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O’Keeffe Museum says sale a ‘sacrifice’

SANTA FE, N.M. — Santa Fe’s Georgia O’Keeffe Museum is selling “Jimson Weed/White Flower No. 1,” one of the most iconic paintings by the New Mexico artist.

With an auction estimate of $10-$15 million, the painting will be one of three sold by Sotheby’s New York on Nov. 20. Also to be sold are “On the Old Santa Fe Road” (1930/31), estimated at $2-3 million, and “Untitled (Skunk Cabbage)” (1927), estimated at $500,000-$700,000.

The museum board decided to sell the works to benefit its acquisition fund, museum director Robert Kret said.

"Jimson Weed/White Flower No. 1," painted by Georgia O'Keeffe in 1932 and one of her most iconic paintings, is one of three being sold by the Georgia O'Keeffe Museum.

“Jimson Weed/White Flower No. 1,” painted by Georgia O’Keeffe in 1932 and one of her most iconic paintings, is one of three being sold by the Georgia O’Keeffe Museum.

O’Keeffe curator Cody Hartley said the museum agreed to the sale in part because of the painting’s iconic stature.

“It is a sacrifice, I’m not kidding you,” he said in a telephone interview from Santa Fe.

The O’Keeffe’s current acquisition fund stands at about $750,000, not nearly high enough to bid for major works by the artist, he said.

The O’Keeffe is financially stable, Hartley added.

“The museum has never been in a better financial position,” he said. “Our operating endowment recently passed $50 million.”

Hartley said he had specific works in mind, but declined to name them. During her lifetime, O’Keeffe donated paintings to museums across the country.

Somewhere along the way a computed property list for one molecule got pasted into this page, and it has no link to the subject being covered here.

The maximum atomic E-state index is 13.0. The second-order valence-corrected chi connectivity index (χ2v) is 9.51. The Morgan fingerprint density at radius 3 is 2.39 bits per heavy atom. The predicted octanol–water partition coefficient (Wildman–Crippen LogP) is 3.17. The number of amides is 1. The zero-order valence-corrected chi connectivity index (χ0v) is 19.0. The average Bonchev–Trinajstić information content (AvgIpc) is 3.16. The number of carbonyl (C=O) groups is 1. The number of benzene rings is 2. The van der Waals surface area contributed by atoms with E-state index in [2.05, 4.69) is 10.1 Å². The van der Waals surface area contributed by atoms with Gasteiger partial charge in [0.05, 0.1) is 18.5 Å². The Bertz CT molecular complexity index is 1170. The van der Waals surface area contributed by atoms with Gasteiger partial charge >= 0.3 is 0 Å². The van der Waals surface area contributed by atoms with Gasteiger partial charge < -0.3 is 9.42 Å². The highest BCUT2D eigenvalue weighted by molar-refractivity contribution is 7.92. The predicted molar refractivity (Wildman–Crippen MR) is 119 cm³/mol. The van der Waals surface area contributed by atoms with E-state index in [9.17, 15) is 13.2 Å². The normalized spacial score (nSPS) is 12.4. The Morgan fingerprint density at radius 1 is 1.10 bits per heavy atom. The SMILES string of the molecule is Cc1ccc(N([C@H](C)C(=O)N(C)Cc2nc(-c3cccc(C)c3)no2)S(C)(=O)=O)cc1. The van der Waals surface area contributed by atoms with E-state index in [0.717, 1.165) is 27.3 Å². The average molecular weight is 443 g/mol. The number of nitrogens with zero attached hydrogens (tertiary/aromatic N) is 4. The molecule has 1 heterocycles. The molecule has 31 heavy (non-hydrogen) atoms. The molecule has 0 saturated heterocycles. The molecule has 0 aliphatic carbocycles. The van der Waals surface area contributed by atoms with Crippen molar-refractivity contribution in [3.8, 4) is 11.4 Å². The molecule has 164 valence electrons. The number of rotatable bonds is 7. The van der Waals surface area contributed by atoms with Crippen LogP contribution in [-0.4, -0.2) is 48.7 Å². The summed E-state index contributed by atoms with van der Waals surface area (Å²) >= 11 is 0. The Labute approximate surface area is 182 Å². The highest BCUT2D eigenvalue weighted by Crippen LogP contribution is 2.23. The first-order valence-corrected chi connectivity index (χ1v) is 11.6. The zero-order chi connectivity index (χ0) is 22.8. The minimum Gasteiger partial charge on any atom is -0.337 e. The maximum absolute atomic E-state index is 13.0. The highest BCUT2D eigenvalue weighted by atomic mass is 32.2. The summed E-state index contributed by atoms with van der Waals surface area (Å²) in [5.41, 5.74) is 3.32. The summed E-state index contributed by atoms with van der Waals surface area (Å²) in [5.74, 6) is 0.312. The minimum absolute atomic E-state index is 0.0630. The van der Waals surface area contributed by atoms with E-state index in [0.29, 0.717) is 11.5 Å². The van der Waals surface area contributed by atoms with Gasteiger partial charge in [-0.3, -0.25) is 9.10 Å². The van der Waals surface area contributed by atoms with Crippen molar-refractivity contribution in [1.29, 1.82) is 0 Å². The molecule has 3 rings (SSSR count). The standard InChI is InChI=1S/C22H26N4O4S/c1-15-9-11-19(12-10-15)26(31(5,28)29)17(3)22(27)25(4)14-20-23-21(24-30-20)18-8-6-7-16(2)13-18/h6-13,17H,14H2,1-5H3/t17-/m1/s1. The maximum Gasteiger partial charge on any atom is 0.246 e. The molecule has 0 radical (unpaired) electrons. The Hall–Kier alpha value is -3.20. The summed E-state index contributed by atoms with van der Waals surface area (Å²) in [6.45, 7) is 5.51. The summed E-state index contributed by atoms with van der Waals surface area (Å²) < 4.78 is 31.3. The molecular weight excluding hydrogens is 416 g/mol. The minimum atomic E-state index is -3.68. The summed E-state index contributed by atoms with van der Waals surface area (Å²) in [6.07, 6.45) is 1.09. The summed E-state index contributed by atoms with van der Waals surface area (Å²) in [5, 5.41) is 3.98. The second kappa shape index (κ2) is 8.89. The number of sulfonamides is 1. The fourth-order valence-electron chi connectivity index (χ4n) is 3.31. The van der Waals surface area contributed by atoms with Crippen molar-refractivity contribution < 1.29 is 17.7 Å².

“As you might imagine, I don’t want to share,” he said. “If I reveal what I’m going for, those prices automatically go up.”

The majority of the O’Keeffe Museum’s current collection came from The Burnett Foundation, as well as the now-dissolved Georgia O’Keeffe Foundation, Hartley said. The Burnett has told museum officials there would be no more substantial gifts.

“Jimson Weed/White Flower No. 1” (1932) was last displayed in the museum about three weeks ago, Hartley said, as part of the “Abiquiu Views” exhibition.

While museum visitors haven’t specifically asked to see that painting, most want to see the flower paintings they expect from O’Keeffe. But that series comprised just 8 percent of her output, Hartley said.

“While people are drawn into the flowers, she painted so much more and was much more fascinating in her range of subject material.”

The artist’s “Bella Donna” painting, also in the museum’s collection, bears a close resemblance to the Jimson weed piece, he added. The other two works also reflect similar paintings already in the collection.

“Jimson Weed/White Flower No. 1” (1932) will be on view in Los Angeles and Hong Kong before returning to New York for exhibition at Sotheby’s New York Avenue galleries beginning Nov. 15.

“Jimson Weed/White Flower No. 1” was originally owned by the artist’s sister, Anita O’Keeffe Young, whose estate was sold at Sotheby’s in 1987. It was subsequently included in two private collections before being donated to the Georgia O’Keeffe Museum by The Burnett Foundation in 1996.

The painting hung in the White House for six years at the request of first lady Laura Bush and has been featured in nearly every retrospective on the artist, including exhibitions at the Museum of Modern Art and the Whitney Museum of Art in New York.

O’Keeffe first saw Jimson weed growing in northern New Mexico, a setting that would come to define much of her career. Spanning 48 by 40 inches, it marks a rare instance early in O’Keeffe’s career where she chose a canvas size noticeably larger than her usual format.

“On the Old Santa Fe Road” captures the rugged geological forms and brilliant colors of the American Southwest. “Untitled (Skunk Cabbage)” was painted before the artist’s first visit to New Mexico. It focuses on the smaller form of the plant, one of the first to bloom in the spring.

The current record for a work by O’Keeffe is $6.2 million, set at Christie’s New York in 2001.

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